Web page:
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GOMA, Democratic Republic of Congo (Reuters) - R ebels widely believed to be backed by Rwanda claimed control of Goma in eastern Democratic Republic of Congo on Tuesday, parading through the frontier city of one million people past U.N. peacekeepers who did nothing to stop them.
Hundreds of fighters from the M23 group entered Goma after days of clashes with U.N.-backed Congolese soldiers that forced tens of thousands of residents to flee. A senior U.N. source told Reuters that international peacekeepers had given up defending the city after the Congolese troops evacuated.
"There is no army left in the town, not a soul... Once they were in the town what could we do? It could have been very serious for the population," he said asking not to be named.
The rebellion has aggravated tensions between Congo and its neighbour Rwanda, which Kinshasa's government says is orchestrating the insurgency as a means of grabbing the chaotic region's mineral wealth.
Rwanda denies the assertion. However, Congolese Information Minister Lambert Mende ruled out talks with the rebels, suggesting they were proxies of the Rwandan government.
"We will continue (resisting) until Rwanda has been pushed out of our country ... There will be absolutely no negotiations with M23," Mende said, adding that Kinshasa would talk only directly with Rwanda.
U.N. experts say Rwanda, a small but militarily capable neighbour that has intervened in Congo repeatedly over the past 18 years, is behind the M23 revolt. Congo's mineral wealth, including diamonds, gold, copper and coltan - used in mobile phones - has inflamed the conflict and little has been spent on developing a country the size of Western Europe.
Goma's capture will also be an embarrassment for President Joseph Kabila, who won re-election late last year in polls that provoked widespread riots in Kinshasa and which international observers said were marred by fraud.
Congolese state television reported on Tuesday that Kabila, who has made few public comments on the rebellion in recent weeks, is travelling to Uganda, the mediator in the conflict with the eastern rebels.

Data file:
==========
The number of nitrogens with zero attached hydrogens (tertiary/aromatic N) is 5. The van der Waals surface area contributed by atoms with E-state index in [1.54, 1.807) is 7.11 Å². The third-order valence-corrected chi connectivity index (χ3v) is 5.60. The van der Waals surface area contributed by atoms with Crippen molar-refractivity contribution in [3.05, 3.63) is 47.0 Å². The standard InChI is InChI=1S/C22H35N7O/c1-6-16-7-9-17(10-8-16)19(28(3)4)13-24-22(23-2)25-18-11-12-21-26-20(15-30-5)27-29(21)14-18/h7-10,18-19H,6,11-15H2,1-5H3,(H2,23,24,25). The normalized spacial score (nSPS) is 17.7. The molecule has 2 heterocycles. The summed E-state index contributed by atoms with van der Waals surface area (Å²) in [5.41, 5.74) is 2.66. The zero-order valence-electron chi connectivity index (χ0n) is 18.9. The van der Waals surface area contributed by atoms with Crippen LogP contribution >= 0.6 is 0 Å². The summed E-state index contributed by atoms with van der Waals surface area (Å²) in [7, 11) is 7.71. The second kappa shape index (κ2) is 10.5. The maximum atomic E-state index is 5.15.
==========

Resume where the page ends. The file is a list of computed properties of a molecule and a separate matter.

Uganda's Junior Foreign Affairs Minister Asuman Kiyingi told Reuters the rebels would not attend the talks.
In the capital Kinshasa, security forces used tear gas and fired shots in the air to disperse a few hundred youths protesting the fall of Goma in a central square. Residents in Congo's second city, Kisangani, attacked Kabila's local party headquarters in frustration.
While conflict has simmered almost constantly in Congo's east in recent years, this is the first time Goma has fallen to rebels since foreign troops officially pulled out under peace deals at the end of the most recent 1998-2003 war.
Hundreds of M23 fighters accompanied their leader Sultani Makenga into Goma, where they were greeted by cheering crowds shouting "welcome" and "thank you".
"We've taken the town, it's under control," said Colonel Vianney Kazarama, a spokesman for the rebels. "We're very tired, we're going to greet our friends now." On Monday, Kazarama had denied the rebels would take the city.
The U.N. has about 6,700 peacekeeping troops in North Kivu, including some 1,400 troops in and around Goma, and the mission had previously promised to defend the town. On Tuesday afternoon, armoured U.N. vehicles continued to circulate in the town offering help to residents, but troops did not try to block the rebels. No government troops were to be seen.
Before the rebels seized the city, streams of residents headed for the nearby border with Rwanda. More than 50,000 people who fled fighting earlier this year have abandoned refugee camps around Goma.
"With the war, we're suffering so much, I've never seen anything like this in my life," a woman who gave her name only as Aisha told Reuters, clutching her three children.
M23 is led by mutinying soldiers who rose up eight months ago, contending that Congo's government violated a 2009 peace deal that was meant to integrate them into the army.
The central African nation's wars have killed about 5 million people and many eastern areas are still plagued by violence from a variety of rebel groups, despite the U.N.-backed efforts to defeat them.
Uganda has blamed the escalation of fighting in eastern Congo on a leaked U.N. report that accused it and Rwanda of supporting Congolese rebels, a document Kampala said damaged its mediation efforts.
Kampala has vigorously denied the U.N. charges, which emerged in October, and Kiyingi said they had undermined Kampala's mediating role.
"Uganda was mediating in this conflict ... and we had managed to restrain M23," Kiyingi said. "Then the U.N. comes up with these wild and baseless allegations against us and we decided to step aside and leave the situation to them and now you see the results."
Uganda has threatened to pull its troops out of peacekeeping operations in Somalia unless the U.N. allegations are withdrawn.